Saturday, April 13, 2024


I'm sure I can hear a whole lotta you regular readers out there thinking HAS IT REALLY COME TO THIS????? Is a "graphic novel" about Peter Laughner and the Cleveland "first wave" groups really necessary, can something like this really be represented honestly (and accurately) in comic book form?  And would the end results come off looking like some haughty artzy expression regarding past energies misinterpreted by a new generation of kids wallowing about in a nth generation faded version of the original thrust? 

Or has it come to the point where all of the OCD Velvet Underground fans and punk rock hunters and gatherers of the sixties and seventies have finally been vindicated after years of scorn and being misinterpreted by critics and downright dolts and ON PURPOSE at that? Maybe every suburban slob who stocked up on the high energy big beat and usually got grief for it can bask in the glory that this book has shown whose music really stood the test of time, not that standing the test of time is any testament to the ultimate worth and intensity of the sounds at hand as if anyone should even care, but after all of those years of rejection and loathing directed at folk like us maybe we can do some sneering back at our detractors and bask in some long-deserved revenge.

Hmmm, the visuals are very good, not quite underground comix-ish but extremely professional. Kinda reminds me of some newspaper sports "Believe it or Not"-styled page filler. Layouts are extremely eyeball catching and the detail and committal for exactness is also to be commended. The storytelling well --- I gotta find that I find it a whole load "splurge" for my own tastes what with author Aaron Lange gathering up all sortsa shards and storytelling that might give a good seedy background regarding the whole Northeast Ohio saga, but he does manage to work it out so that everything from Elliot Ness and Sam Sheppard to Kent State, DA Levy and Ghoulardi sorta ties in together and the results don't come off looking like some pseudointellectual garble worthy of a book report on gender fluid left-handed Hopi Indians.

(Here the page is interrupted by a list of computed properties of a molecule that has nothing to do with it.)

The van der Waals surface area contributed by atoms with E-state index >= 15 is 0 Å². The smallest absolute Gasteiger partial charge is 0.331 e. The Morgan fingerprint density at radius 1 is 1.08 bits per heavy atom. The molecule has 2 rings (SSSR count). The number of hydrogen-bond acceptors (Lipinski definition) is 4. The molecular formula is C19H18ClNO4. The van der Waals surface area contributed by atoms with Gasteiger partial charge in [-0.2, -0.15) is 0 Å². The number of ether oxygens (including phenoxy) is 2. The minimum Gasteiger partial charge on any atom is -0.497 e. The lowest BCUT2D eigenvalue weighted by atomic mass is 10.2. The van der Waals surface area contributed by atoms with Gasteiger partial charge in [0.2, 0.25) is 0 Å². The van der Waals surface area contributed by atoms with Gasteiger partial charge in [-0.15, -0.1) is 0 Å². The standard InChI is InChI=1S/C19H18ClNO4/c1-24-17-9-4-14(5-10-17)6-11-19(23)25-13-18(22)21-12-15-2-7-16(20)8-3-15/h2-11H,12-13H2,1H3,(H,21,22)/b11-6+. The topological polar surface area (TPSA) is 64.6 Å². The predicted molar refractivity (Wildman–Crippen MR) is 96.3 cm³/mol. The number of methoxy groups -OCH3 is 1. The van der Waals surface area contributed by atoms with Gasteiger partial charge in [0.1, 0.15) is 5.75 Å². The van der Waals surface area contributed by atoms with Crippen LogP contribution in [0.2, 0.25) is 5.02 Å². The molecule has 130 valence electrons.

The main thrust here is the Cleveland (and various surrounding environs) rock 'n roll underground of the seventies, its gestation and spawn as well. And with Peter Laughner, who you could say was the mad genius and true lover of music whose own case of "too much too soon" led to his own sad and no ways romantic demise. Lange did his homework and captured a whole load of the nerve breaking power and pure genius that came out of that time and place, keeping it all rather focused even when he knots together all sorts of loose strands to create an image of the time and aura that I will say was etapoint. Yeah, the guy leaves out quite a few large and I would think important chunks (like no mention of Brian Sands and his pioneering work with Moses/Mouse/Milk) plus his dismissal of the Raspberries will get your head scratchin', but on other points Lange sure knew what the score was regarding the massive amount of passion and devotion of the bared-wire intensity that got the Cleveland underground a world wide reputation that I know very few people in the area even knew (or cared for that matter) existed.

Thankfully those groups that were so vehemently ignored or even outright scorned during one of the more fertile time in garage band expression are once again given their fair dues. Mirrors appear briefly which I guess wouldn't please a good portion of the members given their disdain for Laughner and the whole Plaza Apartments art colony, but there's more'n you could bargain for when it comes to the Electric Eels and the truths and fabrications that even got 'em a brief if un-named mention in CREEM regarding the lawn mower incident at the Viking Saloon. Something which most likely never did transpire but well, we can pretend.